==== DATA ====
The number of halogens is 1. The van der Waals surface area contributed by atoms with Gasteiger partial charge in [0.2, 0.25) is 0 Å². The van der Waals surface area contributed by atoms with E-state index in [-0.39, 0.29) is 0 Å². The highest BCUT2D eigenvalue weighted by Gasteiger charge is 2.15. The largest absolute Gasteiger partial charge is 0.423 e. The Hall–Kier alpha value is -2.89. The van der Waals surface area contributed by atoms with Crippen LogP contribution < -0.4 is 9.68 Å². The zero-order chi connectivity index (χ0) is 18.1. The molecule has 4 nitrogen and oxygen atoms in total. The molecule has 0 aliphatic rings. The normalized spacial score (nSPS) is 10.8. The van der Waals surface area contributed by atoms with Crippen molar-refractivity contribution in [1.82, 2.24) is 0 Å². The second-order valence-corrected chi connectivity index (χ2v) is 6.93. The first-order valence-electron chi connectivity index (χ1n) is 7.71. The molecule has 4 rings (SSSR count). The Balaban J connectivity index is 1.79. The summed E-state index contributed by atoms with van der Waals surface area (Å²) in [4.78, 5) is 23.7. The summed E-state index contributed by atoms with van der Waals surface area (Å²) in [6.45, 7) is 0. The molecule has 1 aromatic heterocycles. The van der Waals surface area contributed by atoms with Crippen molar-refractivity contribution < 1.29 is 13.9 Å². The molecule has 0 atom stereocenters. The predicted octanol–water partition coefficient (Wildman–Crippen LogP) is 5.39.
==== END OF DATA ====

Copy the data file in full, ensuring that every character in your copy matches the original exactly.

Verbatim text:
The number of halogens is 1. The van der Waals surface area contributed by atoms with Gasteiger partial charge in [0.2, 0.25) is 0 Å². The van der Waals surface area contributed by atoms with E-state index in [-0.39, 0.29) is 0 Å². The highest BCUT2D eigenvalue weighted by Gasteiger charge is 2.15. The largest absolute Gasteiger partial charge is 0.423 e. The Hall–Kier alpha value is -2.89. The van der Waals surface area contributed by atoms with Crippen LogP contribution < -0.4 is 9.68 Å². The zero-order chi connectivity index (χ0) is 18.1. The molecule has 4 nitrogen and oxygen atoms in total. The molecule has 0 aliphatic rings. The normalized spacial score (nSPS) is 10.8. The van der Waals surface area contributed by atoms with Crippen molar-refractivity contribution in [1.82, 2.24) is 0 Å². The second-order valence-corrected chi connectivity index (χ2v) is 6.93. The first-order valence-electron chi connectivity index (χ1n) is 7.71. The molecule has 4 rings (SSSR count). The Balaban J connectivity index is 1.79. The summed E-state index contributed by atoms with van der Waals surface area (Å²) in [4.78, 5) is 23.7. The summed E-state index contributed by atoms with van der Waals surface area (Å²) in [6.45, 7) is 0. The molecule has 1 aromatic heterocycles. The van der Waals surface area contributed by atoms with Crippen molar-refractivity contribution < 1.29 is 13.9 Å². The molecule has 0 atom stereocenters. The predicted octanol–water partition coefficient (Wildman–Crippen LogP) is 5.39.